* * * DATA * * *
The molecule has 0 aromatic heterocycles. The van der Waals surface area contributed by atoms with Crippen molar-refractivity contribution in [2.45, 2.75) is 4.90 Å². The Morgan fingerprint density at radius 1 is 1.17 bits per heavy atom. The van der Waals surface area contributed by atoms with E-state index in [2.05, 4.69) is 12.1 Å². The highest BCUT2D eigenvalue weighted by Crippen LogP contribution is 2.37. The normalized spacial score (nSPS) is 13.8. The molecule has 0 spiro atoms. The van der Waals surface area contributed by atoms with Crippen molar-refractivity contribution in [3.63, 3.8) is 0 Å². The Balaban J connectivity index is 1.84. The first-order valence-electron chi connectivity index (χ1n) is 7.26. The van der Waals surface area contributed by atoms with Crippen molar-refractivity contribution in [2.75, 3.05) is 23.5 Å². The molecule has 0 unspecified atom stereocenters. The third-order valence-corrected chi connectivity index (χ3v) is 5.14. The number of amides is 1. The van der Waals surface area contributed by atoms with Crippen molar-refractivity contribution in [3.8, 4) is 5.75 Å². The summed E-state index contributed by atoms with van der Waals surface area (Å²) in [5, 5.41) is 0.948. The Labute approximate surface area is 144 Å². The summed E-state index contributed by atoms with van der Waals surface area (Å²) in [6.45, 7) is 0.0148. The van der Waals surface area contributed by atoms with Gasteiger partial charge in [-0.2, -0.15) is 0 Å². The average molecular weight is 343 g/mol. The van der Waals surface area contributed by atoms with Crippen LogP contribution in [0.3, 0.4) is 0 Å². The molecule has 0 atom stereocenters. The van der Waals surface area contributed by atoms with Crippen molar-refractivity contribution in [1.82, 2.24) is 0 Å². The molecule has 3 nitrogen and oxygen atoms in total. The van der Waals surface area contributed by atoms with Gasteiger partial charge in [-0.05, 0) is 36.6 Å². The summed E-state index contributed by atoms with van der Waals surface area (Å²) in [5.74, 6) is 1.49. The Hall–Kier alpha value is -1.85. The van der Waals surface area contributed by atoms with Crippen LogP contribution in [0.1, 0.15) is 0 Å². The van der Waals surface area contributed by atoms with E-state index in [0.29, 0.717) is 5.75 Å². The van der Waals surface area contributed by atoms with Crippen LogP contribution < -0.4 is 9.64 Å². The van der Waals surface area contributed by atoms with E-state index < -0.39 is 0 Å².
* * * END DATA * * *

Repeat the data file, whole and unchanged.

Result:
The molecule has 0 aromatic heterocycles. The van der Waals surface area contributed by atoms with Crippen molar-refractivity contribution in [2.45, 2.75) is 4.90 Å². The Morgan fingerprint density at radius 1 is 1.17 bits per heavy atom. The van der Waals surface area contributed by atoms with E-state index in [2.05, 4.69) is 12.1 Å². The highest BCUT2D eigenvalue weighted by Crippen LogP contribution is 2.37. The normalized spacial score (nSPS) is 13.8. The molecule has 0 spiro atoms. The van der Waals surface area contributed by atoms with Crippen molar-refractivity contribution in [3.63, 3.8) is 0 Å². The Balaban J connectivity index is 1.84. The first-order valence-electron chi connectivity index (χ1n) is 7.26. The van der Waals surface area contributed by atoms with Crippen molar-refractivity contribution in [2.75, 3.05) is 23.5 Å². The molecule has 0 unspecified atom stereocenters. The third-order valence-corrected chi connectivity index (χ3v) is 5.14. The number of amides is 1. The van der Waals surface area contributed by atoms with Crippen molar-refractivity contribution in [3.8, 4) is 5.75 Å². The summed E-state index contributed by atoms with van der Waals surface area (Å²) in [5, 5.41) is 0.948. The Labute approximate surface area is 144 Å². The summed E-state index contributed by atoms with van der Waals surface area (Å²) in [6.45, 7) is 0.0148. The van der Waals surface area contributed by atoms with Gasteiger partial charge in [-0.2, -0.15) is 0 Å². The average molecular weight is 343 g/mol. The van der Waals surface area contributed by atoms with Crippen LogP contribution in [0.3, 0.4) is 0 Å². The molecule has 0 atom stereocenters. The van der Waals surface area contributed by atoms with Crippen molar-refractivity contribution in [1.82, 2.24) is 0 Å². The molecule has 3 nitrogen and oxygen atoms in total. The van der Waals surface area contributed by atoms with Gasteiger partial charge in [-0.05, 0) is 36.6 Å². The summed E-state index contributed by atoms with van der Waals surface area (Å²) in [5.74, 6) is 1.49. The Hall–Kier alpha value is -1.85. The van der Waals surface area contributed by atoms with Crippen LogP contribution in [0.1, 0.15) is 0 Å². The van der Waals surface area contributed by atoms with E-state index in [0.29, 0.717) is 5.75 Å². The van der Waals surface area contributed by atoms with Crippen LogP contribution < -0.4 is 9.64 Å². The van der Waals surface area contributed by atoms with E-state index < -0.39 is 0 Å².